Whether people find their way to the city of Subdued Excitement as a student, for a new job, or simply as a change of pace, people arrive from all around and come as they are, says AJ Barse, co-host of The Bellingham Podcast. The podcast is a place where two “Bellinghamsters” talk about life in Bellingham, as their tagline succinctly states: “PNW life and views from the city by the Salish Sea.”

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No matter where their listeners are from or currently live, hosts Barse and Chris Powell hope that listeners leave each episode with a takeaway; it can be as simple as a laugh at their engaging back-and-forth humor, hearing a fresh perspective from a person behind an elected position, or even learning something new about technology, minimalism, or watches—these are just a few of the hosts’ individual passions.

Since Barse and Powell aren’t bound by advertising funding, they’re free to engage local—and even some international—listeners, with topics that are relevant to their lives, and the lives of those around them.

The show is frequently recorded on location, out and about in Bellingham. iPhones and portable microphones allow the duo to take their podcast on the go, and be in the community as they talk about it. Photo courtesy: Bellingham Podcast

“There are a lot of people that live in this area. I want a chance to capture some of their perspectives,” says Powell, a professional technologist. He and Barse strive to spread positivity and perspective, 30 minutes at a time, every Saturday at 3:00 p.m. on KMRE Radio 102.3 and on podcasting apps.

The podcast began as a conversation between the two Western Washington University colleagues (Barse is a professional photographer and instructional technologist), about how the podcasting scene was essentially an echo chamber of similar information.

Barse’s background in podcasting and radio from his time in a communications role with the Lummi Nation sparked them into action. Barse warned his frien: “Be careful; in a past life I used to do a podcast and if you say that loud enough, I’ll put a mic in front of you.” Not long after, they recorded their first podcast in Powell’s living room with a microphone and an iPhone.

The logo for the show features a unique compass rose that highlights various aspects of the Bellingham community. Photo courtesy: Bellingham Podcast

Four years and 145 episodes later, they have no plans to stop any time soon.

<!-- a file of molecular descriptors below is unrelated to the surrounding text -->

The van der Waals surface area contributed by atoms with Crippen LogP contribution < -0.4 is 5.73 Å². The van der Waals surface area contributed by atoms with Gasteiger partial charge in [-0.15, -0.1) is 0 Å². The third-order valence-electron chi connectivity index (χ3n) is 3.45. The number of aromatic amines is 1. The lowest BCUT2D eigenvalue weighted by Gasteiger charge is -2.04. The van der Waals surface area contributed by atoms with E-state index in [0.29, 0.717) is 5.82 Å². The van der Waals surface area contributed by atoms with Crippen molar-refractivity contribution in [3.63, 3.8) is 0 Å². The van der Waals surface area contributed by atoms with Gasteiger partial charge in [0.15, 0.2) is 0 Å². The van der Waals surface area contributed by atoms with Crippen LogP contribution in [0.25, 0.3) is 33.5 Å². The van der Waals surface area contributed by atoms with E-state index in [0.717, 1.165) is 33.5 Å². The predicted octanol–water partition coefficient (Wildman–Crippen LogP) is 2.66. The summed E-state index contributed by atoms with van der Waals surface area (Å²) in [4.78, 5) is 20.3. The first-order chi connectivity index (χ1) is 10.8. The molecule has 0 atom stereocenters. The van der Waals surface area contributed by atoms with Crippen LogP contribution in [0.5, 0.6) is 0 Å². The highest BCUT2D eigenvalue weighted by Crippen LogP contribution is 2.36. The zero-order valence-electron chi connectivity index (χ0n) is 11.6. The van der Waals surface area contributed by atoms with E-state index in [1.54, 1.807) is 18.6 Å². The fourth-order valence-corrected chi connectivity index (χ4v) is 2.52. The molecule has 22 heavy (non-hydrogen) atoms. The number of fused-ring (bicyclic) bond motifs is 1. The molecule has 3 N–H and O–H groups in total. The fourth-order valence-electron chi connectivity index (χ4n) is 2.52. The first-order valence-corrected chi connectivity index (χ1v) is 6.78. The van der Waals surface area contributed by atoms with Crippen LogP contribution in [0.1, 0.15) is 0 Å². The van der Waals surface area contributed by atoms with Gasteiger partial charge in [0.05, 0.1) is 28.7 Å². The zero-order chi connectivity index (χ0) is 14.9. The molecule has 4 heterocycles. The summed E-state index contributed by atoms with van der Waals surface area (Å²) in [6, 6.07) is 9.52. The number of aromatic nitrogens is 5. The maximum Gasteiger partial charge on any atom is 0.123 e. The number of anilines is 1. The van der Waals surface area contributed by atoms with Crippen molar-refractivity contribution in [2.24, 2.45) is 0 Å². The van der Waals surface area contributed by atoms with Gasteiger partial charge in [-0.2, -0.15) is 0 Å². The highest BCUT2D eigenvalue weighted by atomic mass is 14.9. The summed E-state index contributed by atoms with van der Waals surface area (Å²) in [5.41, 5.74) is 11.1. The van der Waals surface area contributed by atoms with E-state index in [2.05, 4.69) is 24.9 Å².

Powell is excited about the upcoming 150th episode, and would love to get to 200.

“If it’s meant to be, it’ll happen,” he says. For now, Barse and Powell are having plenty of fun, and that’s been a big part of the mission all along.

The original show title was “Bellingham Podcast Media Tech,” or BPM, for short. The idea was to discuss technology, in which both hosts have backgrounds and current influence, with hopes of breaking into the echo chamber that they saw existing within the technology world and podcasts. The show pivoted a few times as they decided to expand their sphere of focus beyond just one topic.

Powell is excited about the upcoming 150th episode, and would love to get to 200. “If it’s meant to be, it’ll happen,” he says. Photo courtesy: The Bellingham Podcast

Barse says they found inspiration from circus-style variety shows, and decided to frame the Bellingham Podcast as an “atypical variety show with all the stuff that makes us, us.” They asked themselves what topics were most important to them, which then became the themes of exploration and points of conversation for the show.

Barse is a watch aficionado and Powell is a minimalist, which inspire two frequent key topics of conversation on the podcast. The #Watchfam community, a global community of people with an interest and passion for everything watches, has taken to the Bellingham Podcast, which has drawn listeners from as far as Sri Lanka, the United Kingdom, and Japan.

Important aspects and values of the Bellingham community are reflected in the podcast episodes and topics, as well. In January, they did a two-part mini-series on coffee, which of course fuels Bellingham and local industries. Non-profits are also a big staple in Bellingham, and Powell especially enjoys and is proud of the visits he’s had with non-profit and community leaders in the podcast’s feature, “Community Connect Conversations.”

Barse (right) and Powell (left), are both originally from other areas, but moved to Bellingham. They met as colleagues, working in technology at Western Washington University. Photo courtesy: Bellingham Podcast

“I get a chance to ask them about their work and who they are as a person,” Powell says. Beyond facts about their business or nonprofit, Powell likes to ask what drives these individuals—details that might not be accessed from their website or a Google search. “They just really open up and it’s beautiful.”

Powell has interviewed community members across non-profits like the Lighthouse Mission and SPARK Museum of Electrical Invention, to business leaders such as a CEO of a local banking organization, to government leaders like the former Mayor of Bellingham.

“There are people in Bellingham that you won’t see in the headlines, but they’re doing great work. We want our voice to publicize that,” says Powell

As far as the future of the podcast, the hosts are open to whatever unfolds.

“I often have said, ‘Here’s to a good time for as long as it lasts,’” Powell says. “AJ and I have had a really good time. I want to continue the AJ and Chris show, our viewpoints for the Bellingham city, how it’s growing—and how we’re growing with it.”

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